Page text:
Mrs. Robinson (Simon and Garfunkel)
This one is recommended for the advanced campfire player only: the guitar parts are considerably more complicated than most of the rest of this list, and most people don't know any of the lyrics other than the chorus involving Jesus. Simon and Garfunkel are almost certain to be on the request list, especially if your fellow campers are any older than about 35, so you'd best be prepared, and if you have your eye on a Mrs. Robinson of your own, this song is guaranteed to impress even the most jaded cougar. By cougar, of course, I refer to a Kim-Cattral-Sex-in-the-City cougar, not the kind who'll leap from the bushes and eat you, guitar and all. I'm in no position to recommend a song that will save you from an untimely death at the hands of a ravenous mountain cat – maybe “The Lion Sleeps Tonight”? You can try it, but I refuse to take responsibility if you come back without a face.
Free Fallin' (Tom Petty and the Heartbreakers)
Before all you nascent rock stars out there start jumping on my head for this – perhaps the most eye-rollingly obvious selection on this entire list – let me preface my choice with the disclaimer that if I never played this song again for as long as I live, you'd have to jackhammer the smile off my corpse. The number of times people request this most famous of Tom Petty's poppy ballad set comes in just ahead of “Sweet Home Alabama” and just behind “The Gambler”, and frankly I'd rather take a cheese grater to my own face than hear any of those three songs again. But even in a campfire setting, for better or worse the guy or girl with the guitar is relegated to “dancing monkey/human jukebox” for the duration, and it's their own damn fault for showing up with an instrument to begin with, so if somebody requests “Free Fallin'” (and they will) you will have no choice but to play it. Life's tough, get a helmet. If, however, somebody has the gall to ask for “Don't Stop Believing” you have my express permission to feed them to the chipmunks.
Sugar Mountain (Neil Young)
As The Mule made abundantly clear to me (and he's entirely in the right), if I didn't include Uncle Neil on this list I would immediately be required to hand in my Canadian Musician badge and then likely be executed for this inexcusable crime. Simply put, there is no scenario in which playing a Neil Young song is inappropriate or unwelcome. Bonus points if you can ape Neil's signature “I sound like somebody's granny” singing voice. I was particularly pleased to find a live version of this song to share with you, dear readers, if for no other reason than it features Uncle Neil in his prime. Check out those mutton chops, will you? Just look at them. They're magnificent. And you too will be this magnificent if you haul out a toe-tapping favourite like “Sugar Mountain”. Well, maybe not quite this magnificent, but if you find yourself being favourably compared in any way to the Godfather of Grunge, you're in august company of the highest order.
The Weight (The Band)
When I first heard of The Band my immediate thought was “golly, they'd better be some kind of amazing outfit if they want to call themselves THE Band”, and after watching Martin Scorsese's absolutely brilliant musical documentary “The Last Waltz” in which The Band is joined on stage by pretty much anybody who's anybody in the mid-70s music scene and proceed to play their asses off for two plus hours, I gladly acknowledged that The Band deserves to be The Band over and above any other Band I'd heard up to that point. “The Last Waltz” is on my list of desert island albums (post coming soon) and I don't see it being usurped anytime in the near future. “The Weight”, better known to amateur classic rock afficionados as “Take A Load Off Fanny”, is one of my all-time favourite songs by The Band, and nicely rounds out my top ten by virtue of being perhaps the most sing-along-able song on this entire list. What made the group windup at the end of “Hey Jude” so much fun is repeated in every chorus of “The Weight” - and there are no fewer than five choruses in the song. If somebody you know can remember every verse, you're guaranteed to win the hearts of not only your own campfire circle, but every campfire in the park. Believe me; I've seen it happen, and there is nothing cooler than an entire provincial park worth of campers screaming “you put the load right on me”. Guaranteed good times.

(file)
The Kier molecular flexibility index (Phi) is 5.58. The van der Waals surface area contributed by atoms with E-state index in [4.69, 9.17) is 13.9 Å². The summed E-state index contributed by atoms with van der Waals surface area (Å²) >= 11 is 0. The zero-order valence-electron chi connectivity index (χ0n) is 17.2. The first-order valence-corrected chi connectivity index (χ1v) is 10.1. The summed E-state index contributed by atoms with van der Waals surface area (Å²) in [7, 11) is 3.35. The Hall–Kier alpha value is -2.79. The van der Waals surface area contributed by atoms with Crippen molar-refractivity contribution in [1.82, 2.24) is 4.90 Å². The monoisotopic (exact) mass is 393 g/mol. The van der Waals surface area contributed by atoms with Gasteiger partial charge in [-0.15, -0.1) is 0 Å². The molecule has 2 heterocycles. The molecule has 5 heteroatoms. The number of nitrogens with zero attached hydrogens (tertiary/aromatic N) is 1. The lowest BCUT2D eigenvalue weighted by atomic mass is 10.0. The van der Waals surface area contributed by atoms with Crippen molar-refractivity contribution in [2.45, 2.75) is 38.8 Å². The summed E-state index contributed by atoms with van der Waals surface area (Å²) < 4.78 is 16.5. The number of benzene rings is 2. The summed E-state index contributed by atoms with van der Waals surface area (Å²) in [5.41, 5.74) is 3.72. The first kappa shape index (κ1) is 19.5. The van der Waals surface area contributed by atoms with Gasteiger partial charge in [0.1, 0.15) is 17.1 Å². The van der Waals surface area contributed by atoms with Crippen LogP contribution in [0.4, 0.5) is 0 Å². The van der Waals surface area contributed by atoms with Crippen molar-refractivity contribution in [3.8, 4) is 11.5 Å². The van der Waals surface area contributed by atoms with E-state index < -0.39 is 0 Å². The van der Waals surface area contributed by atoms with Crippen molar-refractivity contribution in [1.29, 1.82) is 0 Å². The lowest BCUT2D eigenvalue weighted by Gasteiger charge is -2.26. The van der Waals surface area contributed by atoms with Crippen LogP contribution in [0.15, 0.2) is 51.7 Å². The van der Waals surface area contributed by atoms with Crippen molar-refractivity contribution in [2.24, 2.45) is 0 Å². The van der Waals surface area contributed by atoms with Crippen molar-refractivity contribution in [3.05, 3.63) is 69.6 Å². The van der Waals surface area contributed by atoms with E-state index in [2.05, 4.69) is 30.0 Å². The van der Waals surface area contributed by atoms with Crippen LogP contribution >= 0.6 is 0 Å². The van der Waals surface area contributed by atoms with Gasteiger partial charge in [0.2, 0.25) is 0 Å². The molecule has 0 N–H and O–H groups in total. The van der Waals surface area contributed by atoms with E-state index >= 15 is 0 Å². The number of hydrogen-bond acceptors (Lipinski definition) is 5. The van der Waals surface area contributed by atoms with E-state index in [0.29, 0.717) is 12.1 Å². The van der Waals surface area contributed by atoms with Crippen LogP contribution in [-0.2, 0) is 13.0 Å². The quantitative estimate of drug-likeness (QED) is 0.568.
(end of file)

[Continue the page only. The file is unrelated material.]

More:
What Did We Learn?
Obviously this list is a suggestion only; one of the many things I've learned as an impromptu performer over the years is that you have to play to your audience, because as I mentioned, as soon as you pull out the guitar you're automatically Juke Box Man for the rest of the night. A lot of this list heavily favours 70s era rock and ballads, and sometimes you'll get a group who wants to hear something recorded more recently than 30 years ago; you might as well have the likes of “Wonderwall” and “Good Riddance” ready to go on your internal playlist in case somebody's taste in music sucks. But at the end of the day, remember to have fun – campfire singalongs are the kinds of memories you'll carry for a lifetime. Now get out there – the Great Outdoors is waiting.
Alex James is the head writer at State of Affairs, and can regularly be found chasing Will 'o the Wisps through the woods on nights when the moon is full.